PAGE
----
Tuesday, May 31, 2016

Sex, Part 2: The Competition and Innocence Lost

You gain strength, courage, and confidence by every experience
in which you really stop to look fear in the face... 
Do the thing you think you cannot do.
~  Eleanor Roosevelt 

When it comes to sex, the light, breezy side of titillating topics are easy and can be fun to banter over.  The darker, hurtful, character-diminishing topics, however, are not -- like sexual intimacy and the alcoholic relationship.  Give it a moment to digest.  Sexual intimacy in an alcoholic relationship is a provocative, perplexing, lonely topic.  It is also an important issue that carries personal secrets and social stigma with it.  Secrets of shame, guilt, embarrassment, anxiety and fear, and for some, even physical violence which can prevent an individual from attaining personal freedom, serenity and happiness. Secrets that can cause unintended strain or harm to an otherwise healthy individual or relationship for a long time.

I began writing this specific essay in June, 2015, shortly before I spoke to an international audience in Atlanta.  I successfully got through dry-run rehearsals and the talk itself, but writing about it took nearly a year.  Why?  Fear.  Seeing select personal experiences in black and white remains scary sometimes.  My inner Eleanor is still a rookie when it comes to openly discussing sensitive topics, like sex.

Releasing those inner-most secrets, vulnerabilities, or worse, my culpabailities, makes my stomach quake and I inherently run from the keyboard direct to the refrigerator.  Speaking in front of that audience in 2015, however, was 100% safe.  I was assured the attendees had genuine interest, perhaps shared or similar experience about the topic as well. They would not or did not ridicule, criticize, or judge me.  Instead, they listened, heard, understood, and optimally were helped by my presentation. Why not adopt this same mindset for the written word?  That makes too much sense for someone who, like me, has experienced betrayed trust, ridicule, criticism, judgement, even abuse in various ways throughout life, areas in which I am not fully healed.  There was added safety in speaking, because I knew it wasn't being recorded.  Whatever I said wouldn't come back to taunt or hurt me.  So just don't do it, you may be thinking.  That's counter productive to my recovery progress and the dual intention to carry the message to help others find their way toward healing, mending and moving forward in a healthier, whole way.   You have to put yourself out-on-the-limb.

Sexual intimacy and the alcoholic relationship isn't openly discussed let alone spoken about very often.  Yet, like addiction itself, it needs to be.  As the former wife and widow of an alcoholic, let me preface this:  sexual intimacy with your partner is one of the many casualties that occurs in the relationship.  My hope is that this entry will build my confidence in discussing a gorilla in the room of alcoholic marriages, partnerships, intimate relationships, etc. and in so doing, ease the heartache of others out there who feel the same and are also afraid to talk about it.  In order to recover we must remove the cloak of terror, shame and guilt and get the truth out there to help others along with ourselves.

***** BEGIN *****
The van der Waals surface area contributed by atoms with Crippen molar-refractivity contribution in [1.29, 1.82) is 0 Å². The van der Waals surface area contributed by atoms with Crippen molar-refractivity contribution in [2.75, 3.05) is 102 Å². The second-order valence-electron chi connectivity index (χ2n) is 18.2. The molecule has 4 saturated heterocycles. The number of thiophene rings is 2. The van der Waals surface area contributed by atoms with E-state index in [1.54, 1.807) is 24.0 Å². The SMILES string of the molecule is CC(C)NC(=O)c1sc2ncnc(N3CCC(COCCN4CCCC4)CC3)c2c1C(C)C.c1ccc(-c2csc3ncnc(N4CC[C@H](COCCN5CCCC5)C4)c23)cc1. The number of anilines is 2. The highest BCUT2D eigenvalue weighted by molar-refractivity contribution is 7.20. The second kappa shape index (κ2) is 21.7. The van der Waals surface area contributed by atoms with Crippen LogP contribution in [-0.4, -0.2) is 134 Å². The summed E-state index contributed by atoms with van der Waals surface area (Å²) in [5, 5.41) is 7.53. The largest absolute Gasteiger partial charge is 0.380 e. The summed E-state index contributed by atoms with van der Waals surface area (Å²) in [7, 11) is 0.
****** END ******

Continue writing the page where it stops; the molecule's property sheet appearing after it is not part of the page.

This shifted sex talk is different from the first one I wrote.  That was the widow perspective, following the death of her beloved spouse still raw in the agony of grief. This latest stance is from the wife of an active alcoholic; they are the same person -- me.  The erosion of sexual intimacy is based on equal deterioration of physical, emotional and spiritual intimacy; generated by the booze, the increasing dependency of it, and the disease of alcoholism itself.   The intimacy I missed is what I last wrote about relating to sex.  We genuinely did have all that for a period in our years together; then there was the period when the bottle ruled and with it the inevitable decline of sexual intimacy -- intimacy period.

We learn in time that it is not subjects which are controversial, 
but the manner in which we communicate about them 
and the elements of personal blame we add to them in anger.
~ The Dilemma of the Alcoholic Marriage

Nearly every Thursday night, for two years, I attended a meeting where I was the only non-alcoholic in the room.  Every few months, the topic of sex came around as part of the discussion curriculum.  The first time it did, I wiggled in my seat, my stomach churning in disgust, embarrassment, frustration and overall dis-ease with the subject.  Straight from the mouths of recovering drunks, I was hearing some of my experiences with Boomer.  Tales of their objectification of women, using partners for sex on their terms, when they wanted it, the way they wanted it, and the verbal abuse they'd inflict on the people they 'loved'.  I heard about porn and the fixation with it, physical abuse, and of course infidelity.

What squirmed me wasn't so much the affirmation of what they did or experienced themselves (some alcoholics are victims of sexual abuse, which lead them down the drinking path), but the realization of my own culpability, distorted as it was, in how much I played along; including being a drinking buddy, dressing or behaving seductively beyond my comfort level, because I was so lonesome for the man I loved who was trapped in a deep relationship with a bottle and I was desperate to hold his attention at almost any cost.